By Brendan O’Brien
(Reuters) – A California nursing student accused of a deadly shooting spree in a San Diego-area synagogue and arson at a nearby mosque was charged on Thursday with 109 counts of federal hate crimes and civil rights violations, prosecutors said.
John Earnest, 19, was already charged in state court with one count of murder and three counts of attempted murder in the April 27 attack at the Chabad of Poway synagogue, which left one worshipper dead and three others wounded, including a rabbi.
In the federal complaint, Earnest faces one count for each of the people in the synagogue at the time of the shooting, including 12 children, U.S. Attorney Robert Brewer said.
“The complaint alleges the defendant violently targeted members of the synagogue and mosque for no other reason than his hatred of the Jewish people and those of the Muslim faith,” Brewer said at a news conference.
Earnest pleaded not guilty to the state charges, and to one count of arson on a house of worship stemming from a pre-dawn fire that damaged the Islamic Center of Escondido on March 24. No one was injured in the blaze.
Earnest, who was enrolled at the California State University at San Marcos, was arrested shortly after the synagogue shooting north of San Diego. Authorities linked him to the arson through an online manifesto in which they say he claimed responsibility for setting fire to the mosque.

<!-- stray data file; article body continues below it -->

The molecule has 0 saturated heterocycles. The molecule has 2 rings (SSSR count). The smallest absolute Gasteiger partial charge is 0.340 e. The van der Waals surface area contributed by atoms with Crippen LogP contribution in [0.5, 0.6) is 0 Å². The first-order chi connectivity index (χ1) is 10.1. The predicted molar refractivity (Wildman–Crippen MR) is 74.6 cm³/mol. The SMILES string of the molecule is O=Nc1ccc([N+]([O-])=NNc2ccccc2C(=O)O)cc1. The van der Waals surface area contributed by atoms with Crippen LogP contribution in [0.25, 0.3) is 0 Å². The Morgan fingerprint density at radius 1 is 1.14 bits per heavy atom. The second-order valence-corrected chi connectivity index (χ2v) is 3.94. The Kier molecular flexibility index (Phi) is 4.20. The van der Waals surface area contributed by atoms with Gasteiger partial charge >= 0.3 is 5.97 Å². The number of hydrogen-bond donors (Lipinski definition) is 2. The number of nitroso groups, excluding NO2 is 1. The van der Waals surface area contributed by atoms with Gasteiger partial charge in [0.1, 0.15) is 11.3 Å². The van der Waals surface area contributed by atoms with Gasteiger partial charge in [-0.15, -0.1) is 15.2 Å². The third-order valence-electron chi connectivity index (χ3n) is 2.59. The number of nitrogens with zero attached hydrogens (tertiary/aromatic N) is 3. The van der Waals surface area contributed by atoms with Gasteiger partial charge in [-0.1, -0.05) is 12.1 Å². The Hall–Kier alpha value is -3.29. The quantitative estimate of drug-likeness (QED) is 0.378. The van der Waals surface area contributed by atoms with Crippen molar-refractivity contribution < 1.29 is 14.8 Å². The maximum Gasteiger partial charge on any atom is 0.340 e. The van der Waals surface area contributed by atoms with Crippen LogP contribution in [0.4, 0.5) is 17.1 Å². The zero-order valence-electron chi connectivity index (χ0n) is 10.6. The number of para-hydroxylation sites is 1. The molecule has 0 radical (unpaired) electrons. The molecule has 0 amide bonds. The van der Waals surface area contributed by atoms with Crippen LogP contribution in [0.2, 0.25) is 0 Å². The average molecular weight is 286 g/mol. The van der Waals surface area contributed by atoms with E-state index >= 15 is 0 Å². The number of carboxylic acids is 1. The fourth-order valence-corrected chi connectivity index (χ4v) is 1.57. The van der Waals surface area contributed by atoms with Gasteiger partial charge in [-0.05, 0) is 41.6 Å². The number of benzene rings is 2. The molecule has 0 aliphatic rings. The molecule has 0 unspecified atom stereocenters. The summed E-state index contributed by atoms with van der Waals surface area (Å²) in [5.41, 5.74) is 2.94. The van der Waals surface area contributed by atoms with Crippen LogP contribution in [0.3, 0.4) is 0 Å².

The author of the violently anti-Semitic, anti-Muslim screed also professed to have drawn inspiration from the gunman who killed 50 people at two mosques in New Zealand earlier in March.
The state charges allege that the synagogue shooting was perpetrated as a hate crime. If convicted of those charges, Earnest would face life in prison without parole, or the death penalty.
In the separate federal criminal complaint filed on Thursday in U.S. District Court in San Diego, Earnest was charged with 54 counts of obstruction of free exercise of religious beliefs resulting in death and bodily injury, plus 54 counts of violating federal hate-crime statutes, Brewer said.
Earnest also was charged with causing damage to religious property involving use of a dangerous weapon or fire.
Authorities said Earnest stalked into the Poway synagogue during Sabbath prayers on the last day of the week-long Jewish Passover holiday and opened fire, killing Lori Gilbert-Kaye, 60. The rabbi, one of three others wounded in the attack, was shot in the hand and lost an index finger.
The gunman’s weapon apparently jammed and he was chased from the temple by a former Army sergeant in the congregation, then sped away in a car as an off-duty U.S. Border Patrol agent shot at the getaway vehicle. Earnest pulled over and surrendered to police soon afterward.
(Reporting by Brendan O’Brien in Milwaukee; Editing by Steve Gorman and Leslie Adler)